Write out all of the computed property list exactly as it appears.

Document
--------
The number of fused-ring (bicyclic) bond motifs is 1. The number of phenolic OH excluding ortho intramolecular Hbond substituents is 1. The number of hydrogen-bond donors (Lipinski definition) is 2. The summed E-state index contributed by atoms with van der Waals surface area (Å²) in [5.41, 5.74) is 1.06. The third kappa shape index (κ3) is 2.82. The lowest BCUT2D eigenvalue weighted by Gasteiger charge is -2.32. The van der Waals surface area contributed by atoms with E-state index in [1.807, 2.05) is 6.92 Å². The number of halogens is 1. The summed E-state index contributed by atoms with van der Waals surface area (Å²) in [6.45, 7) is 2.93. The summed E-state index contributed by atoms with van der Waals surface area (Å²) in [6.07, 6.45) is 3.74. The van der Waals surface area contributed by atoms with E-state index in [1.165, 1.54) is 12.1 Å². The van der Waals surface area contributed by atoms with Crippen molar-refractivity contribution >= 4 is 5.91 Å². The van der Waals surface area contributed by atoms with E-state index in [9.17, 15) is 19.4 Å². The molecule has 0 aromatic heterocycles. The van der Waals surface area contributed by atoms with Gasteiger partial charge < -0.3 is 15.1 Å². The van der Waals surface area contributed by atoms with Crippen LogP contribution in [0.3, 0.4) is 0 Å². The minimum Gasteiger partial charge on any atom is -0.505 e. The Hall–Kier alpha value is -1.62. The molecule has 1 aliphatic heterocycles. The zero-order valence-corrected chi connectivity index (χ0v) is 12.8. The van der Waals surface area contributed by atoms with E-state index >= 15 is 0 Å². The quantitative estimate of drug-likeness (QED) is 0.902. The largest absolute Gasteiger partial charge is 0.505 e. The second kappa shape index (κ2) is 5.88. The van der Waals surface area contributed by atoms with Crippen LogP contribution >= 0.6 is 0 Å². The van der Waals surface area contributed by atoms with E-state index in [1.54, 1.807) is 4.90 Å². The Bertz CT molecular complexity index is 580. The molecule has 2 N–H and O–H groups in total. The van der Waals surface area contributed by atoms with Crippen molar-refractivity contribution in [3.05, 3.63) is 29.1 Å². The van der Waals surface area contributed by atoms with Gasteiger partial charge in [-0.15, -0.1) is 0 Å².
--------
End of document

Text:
The number of fused-ring (bicyclic) bond motifs is 1. The number of phenolic OH excluding ortho intramolecular Hbond substituents is 1. The number of hydrogen-bond donors (Lipinski definition) is 2. The summed E-state index contributed by atoms with van der Waals surface area (Å²) in [5.41, 5.74) is 1.06. The third kappa shape index (κ3) is 2.82. The lowest BCUT2D eigenvalue weighted by Gasteiger charge is -2.32. The van der Waals surface area contributed by atoms with E-state index in [1.807, 2.05) is 6.92 Å². The number of halogens is 1. The summed E-state index contributed by atoms with van der Waals surface area (Å²) in [6.45, 7) is 2.93. The summed E-state index contributed by atoms with van der Waals surface area (Å²) in [6.07, 6.45) is 3.74. The van der Waals surface area contributed by atoms with E-state index in [1.165, 1.54) is 12.1 Å². The van der Waals surface area contributed by atoms with Crippen molar-refractivity contribution >= 4 is 5.91 Å². The van der Waals surface area contributed by atoms with E-state index in [9.17, 15) is 19.4 Å². The molecule has 0 aromatic heterocycles. The van der Waals surface area contributed by atoms with Gasteiger partial charge < -0.3 is 15.1 Å². The van der Waals surface area contributed by atoms with Crippen LogP contribution in [0.3, 0.4) is 0 Å². The minimum Gasteiger partial charge on any atom is -0.505 e. The Hall–Kier alpha value is -1.62. The molecule has 1 aliphatic heterocycles. The zero-order valence-corrected chi connectivity index (χ0v) is 12.8. The van der Waals surface area contributed by atoms with E-state index >= 15 is 0 Å². The quantitative estimate of drug-likeness (QED) is 0.902. The largest absolute Gasteiger partial charge is 0.505 e. The second kappa shape index (κ2) is 5.88. The van der Waals surface area contributed by atoms with Crippen LogP contribution >= 0.6 is 0 Å². The van der Waals surface area contributed by atoms with E-state index in [1.54, 1.807) is 4.90 Å². The Bertz CT molecular complexity index is 580. The molecule has 2 N–H and O–H groups in total. The van der Waals surface area contributed by atoms with Crippen molar-refractivity contribution in [3.05, 3.63) is 29.1 Å². The van der Waals surface area contributed by atoms with Gasteiger partial charge in [-0.15, -0.1) is 0 Å².